Rethinking the "L" Word in Higher Education: The Revolution of Research on Leadership (2006)
Adrianna J. Kezar, Rozana Carducci, Melissa Contreras-McGavin.
Change is a word that has been repeated time and again during this election year in the United States, but research administrators have understood its meaning all too well over the last decade. We have struggled, in this era of rapid change, to be effective and credible administrators while juggling seemingly incompatible values and norms from the various environments within which we work. For example, we function in an academic milieu that values brain power while traversing another where fiscal frugality, efficiency, and quick results rank higher on the scale of acceptability. We also function in an environment where it seems that new knowledge is produced at lightning speed but funding agencies, politicians, and other members of the community think it is not adapting quickly enough to keep pace with changes in the non-academic community.
Balancing competing values is the mainstay of what we do, and our effectiveness is increased when we enhance our own understanding of the leadership role we play in the development of projects that cross cultures within and outside our institutions. We can be better equipped to assume this role by learning as much as we can about past and present theories and practices related to leadership, especially in an academic setting.
Rethinking the "L" Word in Higher Education: The Revolution of Research and Leadership, provides us with information that will help us understand philosophical and theoretical changes that have taken place during the last 15-20 years in the field of academic leadership. This book, modeled after Bensimon, Neumann, and Birnbaum's 1989 publication, describes past and emergent theories of leadership in higher education from 1989 to 2006. The authors, Kezar, Carducci, and Contreras-McGavin, embarked on this project not knowing how daunting it would be as they unearthed a glut of information that had to be organized and summarized in a manner that would appeal to the scholar and practitioner alike.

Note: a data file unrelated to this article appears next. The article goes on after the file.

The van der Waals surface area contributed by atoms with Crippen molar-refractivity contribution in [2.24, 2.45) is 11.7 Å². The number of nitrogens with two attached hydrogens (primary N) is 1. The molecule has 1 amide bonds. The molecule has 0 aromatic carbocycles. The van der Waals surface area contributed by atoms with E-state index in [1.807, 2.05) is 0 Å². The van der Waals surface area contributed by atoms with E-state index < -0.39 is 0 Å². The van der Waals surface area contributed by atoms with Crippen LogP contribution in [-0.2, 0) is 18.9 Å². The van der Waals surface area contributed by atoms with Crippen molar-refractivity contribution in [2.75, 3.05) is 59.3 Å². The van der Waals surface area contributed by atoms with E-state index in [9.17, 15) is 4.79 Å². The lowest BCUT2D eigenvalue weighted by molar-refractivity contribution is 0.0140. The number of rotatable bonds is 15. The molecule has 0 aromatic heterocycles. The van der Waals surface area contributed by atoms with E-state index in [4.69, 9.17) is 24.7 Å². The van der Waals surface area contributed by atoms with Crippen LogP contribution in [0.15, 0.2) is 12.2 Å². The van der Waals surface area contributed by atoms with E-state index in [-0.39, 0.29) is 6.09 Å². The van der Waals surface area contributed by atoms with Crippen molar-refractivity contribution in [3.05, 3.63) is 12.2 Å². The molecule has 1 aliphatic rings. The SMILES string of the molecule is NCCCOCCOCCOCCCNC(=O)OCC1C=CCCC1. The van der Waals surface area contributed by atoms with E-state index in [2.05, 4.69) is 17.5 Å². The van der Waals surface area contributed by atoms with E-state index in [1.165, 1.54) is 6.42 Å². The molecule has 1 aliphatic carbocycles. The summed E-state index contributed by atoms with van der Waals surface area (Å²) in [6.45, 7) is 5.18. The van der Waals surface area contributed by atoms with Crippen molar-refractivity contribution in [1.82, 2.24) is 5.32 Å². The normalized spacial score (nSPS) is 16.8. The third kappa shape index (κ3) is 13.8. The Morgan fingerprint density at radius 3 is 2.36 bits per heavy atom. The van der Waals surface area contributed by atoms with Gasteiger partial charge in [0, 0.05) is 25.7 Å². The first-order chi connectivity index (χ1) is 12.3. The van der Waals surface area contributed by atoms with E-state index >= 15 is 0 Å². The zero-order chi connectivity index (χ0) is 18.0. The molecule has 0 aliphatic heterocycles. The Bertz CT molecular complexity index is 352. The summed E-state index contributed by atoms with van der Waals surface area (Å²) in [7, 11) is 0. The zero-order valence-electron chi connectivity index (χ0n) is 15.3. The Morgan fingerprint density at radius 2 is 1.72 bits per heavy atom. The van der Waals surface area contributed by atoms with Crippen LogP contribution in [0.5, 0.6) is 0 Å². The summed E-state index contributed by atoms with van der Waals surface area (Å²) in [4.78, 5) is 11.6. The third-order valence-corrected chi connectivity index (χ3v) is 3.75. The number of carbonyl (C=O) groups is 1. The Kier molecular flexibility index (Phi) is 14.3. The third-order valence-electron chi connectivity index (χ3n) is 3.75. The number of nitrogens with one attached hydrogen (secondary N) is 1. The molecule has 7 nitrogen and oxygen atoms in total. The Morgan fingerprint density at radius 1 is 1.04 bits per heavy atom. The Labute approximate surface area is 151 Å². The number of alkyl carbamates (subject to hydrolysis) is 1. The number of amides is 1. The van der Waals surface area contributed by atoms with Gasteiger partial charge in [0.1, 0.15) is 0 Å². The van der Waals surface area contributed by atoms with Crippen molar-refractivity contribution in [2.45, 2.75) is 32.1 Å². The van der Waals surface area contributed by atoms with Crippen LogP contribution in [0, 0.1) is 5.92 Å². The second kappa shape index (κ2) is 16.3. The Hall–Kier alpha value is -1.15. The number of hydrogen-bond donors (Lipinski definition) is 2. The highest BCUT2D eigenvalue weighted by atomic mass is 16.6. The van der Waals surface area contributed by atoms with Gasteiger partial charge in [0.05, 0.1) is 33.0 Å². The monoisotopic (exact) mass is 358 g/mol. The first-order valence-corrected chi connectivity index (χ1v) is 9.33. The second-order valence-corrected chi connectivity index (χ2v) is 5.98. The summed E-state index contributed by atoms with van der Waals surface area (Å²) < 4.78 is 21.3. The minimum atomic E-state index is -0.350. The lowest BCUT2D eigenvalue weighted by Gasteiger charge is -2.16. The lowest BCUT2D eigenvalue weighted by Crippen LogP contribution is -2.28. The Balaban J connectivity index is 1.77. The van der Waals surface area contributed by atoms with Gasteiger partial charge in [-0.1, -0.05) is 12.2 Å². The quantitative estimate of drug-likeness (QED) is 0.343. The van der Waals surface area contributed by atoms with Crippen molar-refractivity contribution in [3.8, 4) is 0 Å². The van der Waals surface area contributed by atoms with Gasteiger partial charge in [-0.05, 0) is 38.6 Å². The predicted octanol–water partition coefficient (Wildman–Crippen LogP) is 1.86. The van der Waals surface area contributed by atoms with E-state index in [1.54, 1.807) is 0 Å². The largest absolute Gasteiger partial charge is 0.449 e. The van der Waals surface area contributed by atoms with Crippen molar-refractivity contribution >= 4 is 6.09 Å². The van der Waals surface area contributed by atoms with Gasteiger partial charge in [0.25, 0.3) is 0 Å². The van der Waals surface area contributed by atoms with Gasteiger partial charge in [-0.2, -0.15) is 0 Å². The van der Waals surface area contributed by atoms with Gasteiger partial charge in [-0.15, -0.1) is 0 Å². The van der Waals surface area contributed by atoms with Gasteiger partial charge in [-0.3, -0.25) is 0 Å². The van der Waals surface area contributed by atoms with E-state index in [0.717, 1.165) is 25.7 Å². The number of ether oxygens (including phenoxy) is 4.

They have been successful in publishing a document that does just that. It provides researchers and research administrators with a recent history of leadership theory development while at the same time focusing on the market-driven environment within which policy makers and bureaucrats make decisions on funding for academic institutions. The authors do an excellent job of bridging the cultural divide between academic and non-academic viewpoints, and it is this approach that is particularly useful to research administrators as they manage projects influenced by values and norms from both sides.
The book is divided into eight chapters, with the first being a discussion of the need to study leadership in academia, followed by a chapter on paradigms in leadership philosophy. The third and fourth chapters outline modern theories and concepts such as ethics and spirituality, collaboration, social change, and globalization. By the fifth chapter the authors have focused more closely on how these changing approaches have had an impact on academic leadership during the last 20 years. The authors note that the traditional studies of leadership, with a focus on power and influence, trait,...